- The Fultz Quadruplets were the 1st recorded black identical quadruplets in history
- On 2 August 1962, Mary Alice, Mary Louise, Mary Catherine and Mary Anne were allowed to tour the White House
- They met the then-President John F. Kennedy and posed in a rather historic photo with him
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The very first African-American quadruplets on record who were popularly known as the Fultz Quadruplets were famous for being strikingly identical and were even allowed to tour the white house in 1962.
A report seen by Briefly.co.za on the official Facebook page of the U.S. Embassy Ghana indicates that the tour took place on 2 August 1962 when Mary Alice, Mary Louise, Mary Catherine, and Mary Anne were brought into the White House.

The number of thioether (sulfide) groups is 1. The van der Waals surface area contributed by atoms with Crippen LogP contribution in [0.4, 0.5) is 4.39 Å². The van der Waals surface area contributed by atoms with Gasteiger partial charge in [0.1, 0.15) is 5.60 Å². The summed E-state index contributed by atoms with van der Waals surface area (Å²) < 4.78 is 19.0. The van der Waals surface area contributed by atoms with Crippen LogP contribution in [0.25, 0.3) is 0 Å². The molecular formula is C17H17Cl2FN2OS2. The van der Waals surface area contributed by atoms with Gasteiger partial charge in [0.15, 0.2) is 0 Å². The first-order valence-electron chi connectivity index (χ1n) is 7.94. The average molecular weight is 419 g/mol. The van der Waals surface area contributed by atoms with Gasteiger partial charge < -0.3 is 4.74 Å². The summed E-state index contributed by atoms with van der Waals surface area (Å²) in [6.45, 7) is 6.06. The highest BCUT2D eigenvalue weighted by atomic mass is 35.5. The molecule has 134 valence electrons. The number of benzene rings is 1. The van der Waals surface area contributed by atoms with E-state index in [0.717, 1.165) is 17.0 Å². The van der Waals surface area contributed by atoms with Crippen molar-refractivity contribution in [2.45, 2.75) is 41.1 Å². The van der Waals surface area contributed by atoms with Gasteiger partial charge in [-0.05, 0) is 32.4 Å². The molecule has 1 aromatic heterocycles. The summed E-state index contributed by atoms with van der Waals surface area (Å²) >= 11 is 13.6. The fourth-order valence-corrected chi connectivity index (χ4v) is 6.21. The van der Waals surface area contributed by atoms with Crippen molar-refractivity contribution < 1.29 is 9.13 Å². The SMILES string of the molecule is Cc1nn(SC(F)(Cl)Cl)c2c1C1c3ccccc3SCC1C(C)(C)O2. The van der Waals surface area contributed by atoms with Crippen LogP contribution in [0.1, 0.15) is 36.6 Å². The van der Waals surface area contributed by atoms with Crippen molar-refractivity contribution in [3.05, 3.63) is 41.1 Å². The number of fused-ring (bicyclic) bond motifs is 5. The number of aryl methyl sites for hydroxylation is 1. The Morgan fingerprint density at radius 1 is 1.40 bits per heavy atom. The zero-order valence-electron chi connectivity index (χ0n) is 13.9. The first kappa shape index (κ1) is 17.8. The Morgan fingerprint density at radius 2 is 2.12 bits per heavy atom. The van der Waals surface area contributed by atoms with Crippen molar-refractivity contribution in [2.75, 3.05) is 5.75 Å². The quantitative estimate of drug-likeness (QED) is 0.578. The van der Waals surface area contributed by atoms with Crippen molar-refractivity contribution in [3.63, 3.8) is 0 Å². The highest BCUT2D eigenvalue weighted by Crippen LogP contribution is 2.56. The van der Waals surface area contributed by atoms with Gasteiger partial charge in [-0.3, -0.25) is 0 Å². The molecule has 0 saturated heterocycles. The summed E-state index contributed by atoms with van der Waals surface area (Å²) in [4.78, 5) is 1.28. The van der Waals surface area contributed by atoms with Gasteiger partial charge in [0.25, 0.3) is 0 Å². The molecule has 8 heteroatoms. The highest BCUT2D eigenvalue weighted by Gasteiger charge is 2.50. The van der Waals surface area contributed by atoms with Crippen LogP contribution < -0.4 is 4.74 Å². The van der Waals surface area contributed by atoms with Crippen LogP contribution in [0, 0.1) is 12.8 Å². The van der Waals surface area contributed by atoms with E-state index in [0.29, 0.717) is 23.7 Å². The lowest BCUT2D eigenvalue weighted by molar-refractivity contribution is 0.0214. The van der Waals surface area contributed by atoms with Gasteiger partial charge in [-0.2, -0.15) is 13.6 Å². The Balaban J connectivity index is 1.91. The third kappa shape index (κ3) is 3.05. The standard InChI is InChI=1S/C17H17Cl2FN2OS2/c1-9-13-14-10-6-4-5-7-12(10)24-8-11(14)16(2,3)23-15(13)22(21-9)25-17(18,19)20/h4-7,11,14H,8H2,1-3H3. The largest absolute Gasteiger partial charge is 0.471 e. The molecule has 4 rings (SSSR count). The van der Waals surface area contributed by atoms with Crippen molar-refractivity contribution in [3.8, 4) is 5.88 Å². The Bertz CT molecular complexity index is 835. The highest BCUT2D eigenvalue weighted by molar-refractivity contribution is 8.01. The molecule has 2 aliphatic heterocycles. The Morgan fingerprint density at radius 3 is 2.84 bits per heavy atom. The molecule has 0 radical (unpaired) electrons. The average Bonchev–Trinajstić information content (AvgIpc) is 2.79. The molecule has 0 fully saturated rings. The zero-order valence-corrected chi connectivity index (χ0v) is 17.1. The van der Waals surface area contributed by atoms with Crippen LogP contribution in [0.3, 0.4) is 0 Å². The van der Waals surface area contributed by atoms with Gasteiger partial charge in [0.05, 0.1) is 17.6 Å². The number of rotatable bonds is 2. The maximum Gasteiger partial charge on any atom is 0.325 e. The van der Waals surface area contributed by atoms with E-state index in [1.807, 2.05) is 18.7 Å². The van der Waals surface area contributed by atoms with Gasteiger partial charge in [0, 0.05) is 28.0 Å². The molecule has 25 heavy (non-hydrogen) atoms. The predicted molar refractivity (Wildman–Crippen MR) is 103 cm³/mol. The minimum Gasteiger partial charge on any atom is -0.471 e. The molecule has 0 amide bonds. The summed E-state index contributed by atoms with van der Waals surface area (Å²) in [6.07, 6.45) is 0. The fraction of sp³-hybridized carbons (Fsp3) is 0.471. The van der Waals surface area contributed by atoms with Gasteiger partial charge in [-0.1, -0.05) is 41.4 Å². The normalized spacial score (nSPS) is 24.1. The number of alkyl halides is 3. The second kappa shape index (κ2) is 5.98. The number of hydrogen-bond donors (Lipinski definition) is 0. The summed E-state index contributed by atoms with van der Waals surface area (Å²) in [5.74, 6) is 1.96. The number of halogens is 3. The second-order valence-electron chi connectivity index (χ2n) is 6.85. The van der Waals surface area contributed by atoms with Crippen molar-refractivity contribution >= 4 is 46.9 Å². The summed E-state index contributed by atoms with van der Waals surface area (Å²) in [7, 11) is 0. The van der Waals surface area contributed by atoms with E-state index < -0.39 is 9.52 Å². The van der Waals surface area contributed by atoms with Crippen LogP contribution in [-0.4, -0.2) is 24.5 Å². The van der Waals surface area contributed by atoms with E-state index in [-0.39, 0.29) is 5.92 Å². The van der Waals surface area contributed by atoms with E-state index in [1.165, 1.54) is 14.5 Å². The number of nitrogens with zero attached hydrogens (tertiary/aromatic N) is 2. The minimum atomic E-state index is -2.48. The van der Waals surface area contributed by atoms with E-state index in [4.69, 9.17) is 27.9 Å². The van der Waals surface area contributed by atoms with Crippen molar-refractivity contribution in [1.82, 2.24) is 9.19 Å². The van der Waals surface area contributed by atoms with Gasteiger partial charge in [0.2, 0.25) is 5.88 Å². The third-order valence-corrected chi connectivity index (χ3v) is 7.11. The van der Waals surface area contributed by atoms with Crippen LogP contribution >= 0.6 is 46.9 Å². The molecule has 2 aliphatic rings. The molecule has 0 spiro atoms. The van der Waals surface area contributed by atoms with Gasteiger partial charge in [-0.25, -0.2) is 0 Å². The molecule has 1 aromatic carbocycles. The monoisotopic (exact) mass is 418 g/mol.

It is indicated that the Fultz Quadruplets were just on the tour of the White House when the then President John F. Kennedy emerged in the White House Rose Garden.
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The Assistant White House Press Secretary, Andrew J. Hatcher, introduced the president to the quadruplets, and they posed for a rather historic photo.
The girls, who hail from Milton, North Carolina, were a medical wonder, widely followed by the American public after their birth on May 23, 1946.
After their discovery, different sets of black quadruplets started to spring up at different locations all around the world.
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In other news, South Africans woke up to news that the Blitzboks not only won the Los Angeles Sevens Tournament, they put on a "blockbuster" display that not even Hollywood expected.
The boys in green started off the game by trailing 19-0 against Fiji before turning the game around in what many have dubbed the "most dramatic comeback" in sevens.
The South African side ended up winning 29-24 and we could not be prouder.
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